"So, how are things? How you been?" my friend asked me as I stopped by his office to chat. His office is on the way to my in-laws so when I head over to their house, sometimes I stop by his office.
"Things are good," I said, speaking honestly. Because things really are good for me, for my family. Work is not fantastic, but it's in no way bad. Since he's our financial adviser as well as my friend, I thought I'd talk a little about how things are going that way.
"You know," I said. "When you don't get a lot of raises, instead of getting upset at all the thing we don't have, we just adjust our income to cover the things we need then go from there."
I told him that there are things we just go without. We don't go to movies. We don't go on vacations very often (two vacations longer than a week since my nine-year old was born...). We don't buy clothes very often (as my co-workers can attest...) and there are other things we just don't do like boating or skiing or camping or go to theater productions or Jazz games. I should say that we are in NO way an example of people making the best decisions when it comes to money. We've got a long way to go. I mean, we have cable, for instance. I count it as an educational cost since we homeschool.
My friend agreed that adjusting to one's income is a good way to be happy. In his line of work he sees people who make good decisions with their money and some who make terrible decisions. He knows there are happy people with less income, and miserable people with more. Of course, I'm sure he knows happy people who are incredibly rich, and those without a lot of money who are not happy at all.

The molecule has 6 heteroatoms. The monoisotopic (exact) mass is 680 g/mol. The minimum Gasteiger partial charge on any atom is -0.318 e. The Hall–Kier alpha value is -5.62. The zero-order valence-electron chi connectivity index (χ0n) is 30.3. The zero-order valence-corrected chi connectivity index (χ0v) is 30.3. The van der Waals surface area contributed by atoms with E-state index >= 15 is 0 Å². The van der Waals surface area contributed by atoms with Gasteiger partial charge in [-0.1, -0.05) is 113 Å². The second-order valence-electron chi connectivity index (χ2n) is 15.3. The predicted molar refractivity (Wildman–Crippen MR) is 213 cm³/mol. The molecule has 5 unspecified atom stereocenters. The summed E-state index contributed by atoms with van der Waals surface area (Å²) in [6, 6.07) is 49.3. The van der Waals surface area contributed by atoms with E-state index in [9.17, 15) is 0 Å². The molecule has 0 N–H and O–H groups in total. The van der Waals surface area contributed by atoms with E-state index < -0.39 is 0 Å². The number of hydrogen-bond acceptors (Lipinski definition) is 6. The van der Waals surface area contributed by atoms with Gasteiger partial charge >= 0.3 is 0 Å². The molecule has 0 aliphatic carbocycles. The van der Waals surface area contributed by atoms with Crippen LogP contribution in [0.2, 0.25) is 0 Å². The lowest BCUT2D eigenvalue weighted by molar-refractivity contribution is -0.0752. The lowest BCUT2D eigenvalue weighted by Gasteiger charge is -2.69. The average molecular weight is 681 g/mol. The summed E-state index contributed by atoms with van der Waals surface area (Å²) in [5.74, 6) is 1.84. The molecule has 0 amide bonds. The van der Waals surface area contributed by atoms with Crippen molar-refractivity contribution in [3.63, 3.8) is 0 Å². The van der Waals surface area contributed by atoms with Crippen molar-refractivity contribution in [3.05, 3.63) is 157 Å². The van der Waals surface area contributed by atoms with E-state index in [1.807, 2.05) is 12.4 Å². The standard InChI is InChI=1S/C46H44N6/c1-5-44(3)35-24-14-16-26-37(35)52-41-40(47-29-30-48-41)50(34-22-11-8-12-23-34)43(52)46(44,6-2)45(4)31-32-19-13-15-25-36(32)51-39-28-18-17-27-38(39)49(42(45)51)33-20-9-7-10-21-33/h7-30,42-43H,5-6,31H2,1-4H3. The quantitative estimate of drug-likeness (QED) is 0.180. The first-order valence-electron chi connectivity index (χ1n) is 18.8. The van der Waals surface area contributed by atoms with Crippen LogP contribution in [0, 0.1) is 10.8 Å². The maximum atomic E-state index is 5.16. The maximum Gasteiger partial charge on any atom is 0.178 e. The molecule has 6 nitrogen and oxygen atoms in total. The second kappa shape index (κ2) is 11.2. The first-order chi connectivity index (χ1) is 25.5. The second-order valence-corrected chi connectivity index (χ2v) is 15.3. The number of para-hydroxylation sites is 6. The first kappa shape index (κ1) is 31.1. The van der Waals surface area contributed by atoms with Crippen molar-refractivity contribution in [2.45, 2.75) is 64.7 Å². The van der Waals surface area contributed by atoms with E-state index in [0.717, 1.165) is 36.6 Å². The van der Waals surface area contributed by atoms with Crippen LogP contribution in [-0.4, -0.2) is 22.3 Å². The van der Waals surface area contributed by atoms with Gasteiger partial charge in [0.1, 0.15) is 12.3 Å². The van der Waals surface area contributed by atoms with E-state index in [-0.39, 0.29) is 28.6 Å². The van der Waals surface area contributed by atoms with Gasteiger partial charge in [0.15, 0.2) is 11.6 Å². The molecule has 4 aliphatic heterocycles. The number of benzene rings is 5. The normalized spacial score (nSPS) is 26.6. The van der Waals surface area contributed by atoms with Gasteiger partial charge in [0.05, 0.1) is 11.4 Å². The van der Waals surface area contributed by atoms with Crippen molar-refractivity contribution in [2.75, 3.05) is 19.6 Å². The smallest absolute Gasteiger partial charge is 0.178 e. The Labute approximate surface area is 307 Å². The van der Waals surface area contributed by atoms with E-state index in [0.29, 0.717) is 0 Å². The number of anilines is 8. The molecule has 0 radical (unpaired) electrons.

We talked some more. Since we both sing, there's a local choir that needs men singers. "Have you thought about going on the New York trip with the choir?" I told him I have thought about it--it sounds like a lot of fun. Some of my fondest memories are of being on tour with a choir. He's not the only one asking--several has asked if I could go. They really need us. "It would probably only cost about $1000," he said. "They're going to be singing at Carnegie Hall."
A thousand bucks....maybe for some, it's no big deal. but for us, it seems so daunting. I could come up with it, of course, but that means the money won't go to food or credit card payments or things for the kids or helping out our son on his mission or a new computer for my wife (so she don't have to rely on her six-year old one...). That trip is exactly the kind of thing that I told him we do without. It's the kind of thing I don't think about, the kind of extra activity that we deny ourselves so we can remain happy, even though going would be a lot of fun, too. There's a trade off with everything.
Eventually it came time to go. Things have changed since my friend and I hung out together in high school and then college. We've both worked hard, but things have turned out differently. "Yeah," he said as I left. "Let me know about that trip. It would probably only cost around a thousand dollars."
"I will," I said wondering if my mind had already been made up.